Key message: Our bodies are designed to control weight through hormonal messengers.


All this suggests that our bodies are designed to keep us in good shape and prevent us from eating too much, gaining, or losing too much weight! But we all know, this isn’t the case – Obesity is a global health epidemic, especially in the western world.


Our ancestors were hunter-gatherers. Meat and starchy food made up the bulk of their diet. Natural vegetables, fruits, nuts, seeds and herbs rounded out their meals.


Key message: Our physiology and bodies still resemble those of early homo sapiens, but the energy we use to fuel them could not be more different.


Almost 60% of our daily calorie intake – in the western countries - comes from highly processed foods. We eat a lot less good natural fat and a lot more sugar and industrially processed vegetable oils than humans ever have in our species’ history.


This shift in energy-use from sugars and processed foods has sabotaged the negative feedback system that is designed to protect us against obesity.


Key message: The modern western food environment overrides the biological system and is a recipe for modern day obesity.


The level of energy (fat) storage that our brain calculates is necessary for our survival is called our “weight set-point”. It is like the thermostat that controls the temperature in our house – It will reach, and then maintain the level that it is set at, by using negative feedback system (as explained above).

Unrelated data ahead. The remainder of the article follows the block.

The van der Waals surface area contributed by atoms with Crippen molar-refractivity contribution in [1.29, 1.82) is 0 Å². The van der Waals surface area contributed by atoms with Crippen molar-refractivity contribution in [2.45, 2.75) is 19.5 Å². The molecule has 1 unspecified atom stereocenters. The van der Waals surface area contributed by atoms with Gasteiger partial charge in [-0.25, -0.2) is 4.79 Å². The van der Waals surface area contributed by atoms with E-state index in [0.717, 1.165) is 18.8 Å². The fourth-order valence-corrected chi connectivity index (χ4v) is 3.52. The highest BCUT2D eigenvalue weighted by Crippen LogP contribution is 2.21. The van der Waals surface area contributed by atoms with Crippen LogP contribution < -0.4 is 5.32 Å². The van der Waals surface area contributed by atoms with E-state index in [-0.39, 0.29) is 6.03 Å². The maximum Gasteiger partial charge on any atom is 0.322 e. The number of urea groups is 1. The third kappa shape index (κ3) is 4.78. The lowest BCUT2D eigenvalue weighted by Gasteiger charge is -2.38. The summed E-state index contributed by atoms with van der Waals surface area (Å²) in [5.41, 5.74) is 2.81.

Unfortunately, weight set-point is not always set at a healthy weight. If you consciously try and lose weight by traditional means, it then becomes a struggle of wills between your conscious desire to be a particular weight and your brain’s subconscious power to regain its desired weight set-point. Invariably – but unfortunately for all dieters – biology always wins.


Key message: Our environment and genetics determine our weight set-point; when we truly understand how our bodies regulate our weight set-point, only then can we beat obesity.


Few practical tips for regulating weight


1.    Addressing leptin resistance – condition when our brain can’t sense the high levels of leptin in our blood - is critical for weight management. High levels of insulin results in more leptin resistance and more leptin resistance means a higher weight set-point.

a.    Rely lesson sugars and processed food as primary energy source to reduce high levels of insulin; incorporate more sleep, breathing exercises, reduce stress levels, add more movement and other helpful habits that will help regulate insulin levels


2.    Altering weight set-point: High calorie processed foods increase our weight set-point. So, it’s not the amount of food we eat that will alter the weight set-point, but it is the quality of the food.

a.    Focus on increasing natural food in your daily diet, as high calories from natural foods such as good fats, will not affect weight set-point

Vamshi Lingampally